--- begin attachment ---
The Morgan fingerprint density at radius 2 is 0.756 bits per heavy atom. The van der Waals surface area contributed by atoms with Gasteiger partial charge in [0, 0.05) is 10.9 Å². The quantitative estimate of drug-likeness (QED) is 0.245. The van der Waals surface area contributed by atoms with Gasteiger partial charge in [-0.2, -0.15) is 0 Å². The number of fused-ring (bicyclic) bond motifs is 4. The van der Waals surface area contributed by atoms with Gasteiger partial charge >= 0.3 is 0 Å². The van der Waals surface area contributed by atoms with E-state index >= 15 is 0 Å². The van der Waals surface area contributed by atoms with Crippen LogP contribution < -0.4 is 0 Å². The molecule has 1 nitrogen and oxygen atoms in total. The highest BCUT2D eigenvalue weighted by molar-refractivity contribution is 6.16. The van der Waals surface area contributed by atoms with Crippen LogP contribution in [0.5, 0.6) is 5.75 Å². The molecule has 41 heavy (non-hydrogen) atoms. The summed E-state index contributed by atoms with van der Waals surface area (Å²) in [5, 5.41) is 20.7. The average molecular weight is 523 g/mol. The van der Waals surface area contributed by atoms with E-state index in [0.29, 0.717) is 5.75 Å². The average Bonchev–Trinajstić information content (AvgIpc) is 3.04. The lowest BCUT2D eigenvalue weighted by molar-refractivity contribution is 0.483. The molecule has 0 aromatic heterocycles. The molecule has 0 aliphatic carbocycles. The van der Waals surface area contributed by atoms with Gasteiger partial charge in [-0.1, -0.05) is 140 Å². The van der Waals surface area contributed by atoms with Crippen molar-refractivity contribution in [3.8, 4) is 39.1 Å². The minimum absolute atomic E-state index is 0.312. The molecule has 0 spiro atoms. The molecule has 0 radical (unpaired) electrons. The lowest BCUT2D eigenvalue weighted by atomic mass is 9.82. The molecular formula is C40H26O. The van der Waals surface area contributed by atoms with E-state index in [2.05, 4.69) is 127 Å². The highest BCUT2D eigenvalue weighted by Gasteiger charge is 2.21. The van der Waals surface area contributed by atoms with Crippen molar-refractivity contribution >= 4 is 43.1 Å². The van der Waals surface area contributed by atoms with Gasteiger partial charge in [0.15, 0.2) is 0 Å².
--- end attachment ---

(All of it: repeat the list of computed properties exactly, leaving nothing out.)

The Morgan fingerprint density at radius 2 is 0.756 bits per heavy atom. The van der Waals surface area contributed by atoms with Gasteiger partial charge in [0, 0.05) is 10.9 Å². The quantitative estimate of drug-likeness (QED) is 0.245. The van der Waals surface area contributed by atoms with Gasteiger partial charge in [-0.2, -0.15) is 0 Å². The number of fused-ring (bicyclic) bond motifs is 4. The van der Waals surface area contributed by atoms with Gasteiger partial charge >= 0.3 is 0 Å². The van der Waals surface area contributed by atoms with E-state index >= 15 is 0 Å². The van der Waals surface area contributed by atoms with Crippen LogP contribution < -0.4 is 0 Å². The molecule has 1 nitrogen and oxygen atoms in total. The highest BCUT2D eigenvalue weighted by molar-refractivity contribution is 6.16. The van der Waals surface area contributed by atoms with Crippen LogP contribution in [0.5, 0.6) is 5.75 Å². The molecule has 41 heavy (non-hydrogen) atoms. The summed E-state index contributed by atoms with van der Waals surface area (Å²) in [5, 5.41) is 20.7. The average molecular weight is 523 g/mol. The van der Waals surface area contributed by atoms with E-state index in [0.29, 0.717) is 5.75 Å². The average Bonchev–Trinajstić information content (AvgIpc) is 3.04. The lowest BCUT2D eigenvalue weighted by molar-refractivity contribution is 0.483. The molecule has 0 aromatic heterocycles. The molecule has 0 aliphatic carbocycles. The van der Waals surface area contributed by atoms with Gasteiger partial charge in [-0.1, -0.05) is 140 Å². The van der Waals surface area contributed by atoms with Crippen molar-refractivity contribution in [3.8, 4) is 39.1 Å². The minimum absolute atomic E-state index is 0.312. The molecule has 0 spiro atoms. The molecule has 0 radical (unpaired) electrons. The lowest BCUT2D eigenvalue weighted by atomic mass is 9.82. The molecular formula is C40H26O. The van der Waals surface area contributed by atoms with E-state index in [2.05, 4.69) is 127 Å². The highest BCUT2D eigenvalue weighted by Gasteiger charge is 2.21. The van der Waals surface area contributed by atoms with Crippen molar-refractivity contribution >= 4 is 43.1 Å². The van der Waals surface area contributed by atoms with Gasteiger partial charge in [0.15, 0.2) is 0 Å².